By Natalie Bower
Roughly half the states have statutory provisions or court rulings under which a parent may be required to help pay the college expenses of a child.
What Expenses Are Covered?
The college expenses covered by non-minor support usually include tuition, room & board, book fees, registration, application fees, and other costs due to the university.
Expenses may also include contribution to the child’s living expenses, transportation costs, health insurance and medical and dental expenses, as well as other college expenses the court finds in its discretion are reasonable.
Duration Of College Support
Where I practice, the statute expressly limits a parent’s responsibility to contribute to the college expenses of the child only through the attainment of a bachelor’s degree.
An order setting forth a non-minor support obligation may include additional limitations on the parents’ financial support, such as terminating non-minor support in the event the child is not enrolled as a full-time student or is not remaining in good standing with the educational institution (e.g., the child’s Grade Point Average falls below a certain threshold set by the educational institution).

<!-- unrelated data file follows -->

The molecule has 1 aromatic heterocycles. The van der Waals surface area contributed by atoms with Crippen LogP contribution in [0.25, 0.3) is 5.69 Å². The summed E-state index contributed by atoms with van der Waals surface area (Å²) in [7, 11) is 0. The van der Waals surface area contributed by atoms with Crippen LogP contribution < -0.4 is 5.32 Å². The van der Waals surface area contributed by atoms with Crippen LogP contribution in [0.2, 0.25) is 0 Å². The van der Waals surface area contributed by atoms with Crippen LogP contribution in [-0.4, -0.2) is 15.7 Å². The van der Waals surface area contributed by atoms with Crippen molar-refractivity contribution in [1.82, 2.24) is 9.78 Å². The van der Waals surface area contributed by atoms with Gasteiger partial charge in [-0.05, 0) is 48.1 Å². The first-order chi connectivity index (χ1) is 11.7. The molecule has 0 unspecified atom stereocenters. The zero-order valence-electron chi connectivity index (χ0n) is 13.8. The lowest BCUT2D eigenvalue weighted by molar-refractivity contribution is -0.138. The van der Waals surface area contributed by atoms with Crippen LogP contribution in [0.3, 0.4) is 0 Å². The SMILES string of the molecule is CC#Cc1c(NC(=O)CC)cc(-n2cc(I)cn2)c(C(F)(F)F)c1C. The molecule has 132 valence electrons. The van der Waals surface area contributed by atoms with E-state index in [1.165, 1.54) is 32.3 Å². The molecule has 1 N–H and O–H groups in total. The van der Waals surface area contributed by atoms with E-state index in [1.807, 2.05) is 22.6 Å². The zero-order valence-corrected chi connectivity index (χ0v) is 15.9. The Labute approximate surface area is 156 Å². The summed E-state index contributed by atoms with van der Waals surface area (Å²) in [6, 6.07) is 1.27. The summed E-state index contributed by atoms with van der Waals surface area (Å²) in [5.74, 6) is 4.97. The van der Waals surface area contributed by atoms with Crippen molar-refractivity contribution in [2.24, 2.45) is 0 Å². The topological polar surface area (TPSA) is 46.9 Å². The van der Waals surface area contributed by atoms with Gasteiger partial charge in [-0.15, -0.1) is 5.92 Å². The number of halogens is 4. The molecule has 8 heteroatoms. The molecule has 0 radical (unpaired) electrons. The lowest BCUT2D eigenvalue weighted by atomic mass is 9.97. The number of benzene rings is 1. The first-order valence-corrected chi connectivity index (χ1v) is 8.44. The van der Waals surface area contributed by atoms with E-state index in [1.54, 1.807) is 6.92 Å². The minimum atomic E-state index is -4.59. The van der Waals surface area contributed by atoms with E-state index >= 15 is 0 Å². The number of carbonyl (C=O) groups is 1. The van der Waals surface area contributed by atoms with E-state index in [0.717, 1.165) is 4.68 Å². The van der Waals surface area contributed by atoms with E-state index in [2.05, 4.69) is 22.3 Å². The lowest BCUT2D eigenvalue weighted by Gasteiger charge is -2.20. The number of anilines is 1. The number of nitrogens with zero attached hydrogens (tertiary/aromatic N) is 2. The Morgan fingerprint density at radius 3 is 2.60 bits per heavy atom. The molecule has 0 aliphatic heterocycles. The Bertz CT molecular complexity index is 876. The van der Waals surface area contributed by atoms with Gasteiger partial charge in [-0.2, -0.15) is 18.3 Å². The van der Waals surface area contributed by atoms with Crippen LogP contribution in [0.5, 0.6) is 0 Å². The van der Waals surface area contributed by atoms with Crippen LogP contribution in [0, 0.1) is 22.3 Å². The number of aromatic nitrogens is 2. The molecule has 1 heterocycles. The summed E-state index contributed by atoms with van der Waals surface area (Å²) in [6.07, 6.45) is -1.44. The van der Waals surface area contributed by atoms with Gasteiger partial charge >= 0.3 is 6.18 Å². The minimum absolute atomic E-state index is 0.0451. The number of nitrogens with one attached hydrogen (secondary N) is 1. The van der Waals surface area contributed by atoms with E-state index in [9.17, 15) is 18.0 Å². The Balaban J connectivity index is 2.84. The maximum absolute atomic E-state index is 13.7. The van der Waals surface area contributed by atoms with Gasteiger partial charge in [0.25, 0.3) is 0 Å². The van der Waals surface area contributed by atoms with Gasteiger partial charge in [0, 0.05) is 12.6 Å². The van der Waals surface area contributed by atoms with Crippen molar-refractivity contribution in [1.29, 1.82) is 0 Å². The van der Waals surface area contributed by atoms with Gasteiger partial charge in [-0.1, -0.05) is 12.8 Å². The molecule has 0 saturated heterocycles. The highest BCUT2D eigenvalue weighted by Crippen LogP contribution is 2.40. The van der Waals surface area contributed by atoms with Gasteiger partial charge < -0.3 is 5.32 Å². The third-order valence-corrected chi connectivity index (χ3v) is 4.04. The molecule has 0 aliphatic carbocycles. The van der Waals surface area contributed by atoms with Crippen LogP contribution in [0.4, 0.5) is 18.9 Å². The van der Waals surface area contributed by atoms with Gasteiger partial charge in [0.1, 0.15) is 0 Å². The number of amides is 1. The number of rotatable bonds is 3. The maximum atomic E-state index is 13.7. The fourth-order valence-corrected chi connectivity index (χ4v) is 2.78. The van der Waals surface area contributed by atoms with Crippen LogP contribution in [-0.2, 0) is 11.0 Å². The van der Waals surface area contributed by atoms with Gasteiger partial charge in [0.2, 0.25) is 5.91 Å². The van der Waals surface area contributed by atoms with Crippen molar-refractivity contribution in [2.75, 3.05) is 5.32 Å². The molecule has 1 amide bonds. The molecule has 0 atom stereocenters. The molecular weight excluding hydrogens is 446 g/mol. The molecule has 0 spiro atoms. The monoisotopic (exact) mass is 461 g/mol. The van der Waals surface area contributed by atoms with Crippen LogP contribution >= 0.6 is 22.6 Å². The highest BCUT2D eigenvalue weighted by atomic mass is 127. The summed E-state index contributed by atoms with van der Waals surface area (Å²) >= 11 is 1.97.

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Factors Considered in Non-Minor Support Cases
If the parties are unable to reach an agreement on how to divide the expenses, then the issue is presented to the court in a hearing for a judge to decide.
When allocating financial support for college, the judge will usually consider the following factors:
1.) The financial resources of both parents;
2.) The standard of living the child would have enjoyed had the parties’ marriage not been dissolved;
3.) The financial resources of the child;
4.) The child’s academic performance; and
5.) Any other factors the court deems relevant.
Discovery In College Expense Cases
“Discovery” can be utilized to obtain information and documents relevant to non-minor support.
Given the factors that are relevant to establishing an order for non-minor support, it is important for the parties to exchange information in discovery regarding each parent’s income, employment, and other financial resources, as well as documentation as to the total expenses that will be incurred for the child’s college and any financial aid that the child may be eligible to receive, such as grants or scholarships.
Additionally, documentation should be exchanged between the parties as to any special accounts that may have been previously established by either or both parties for future contribution to the child’s college, such as educational savings accounts.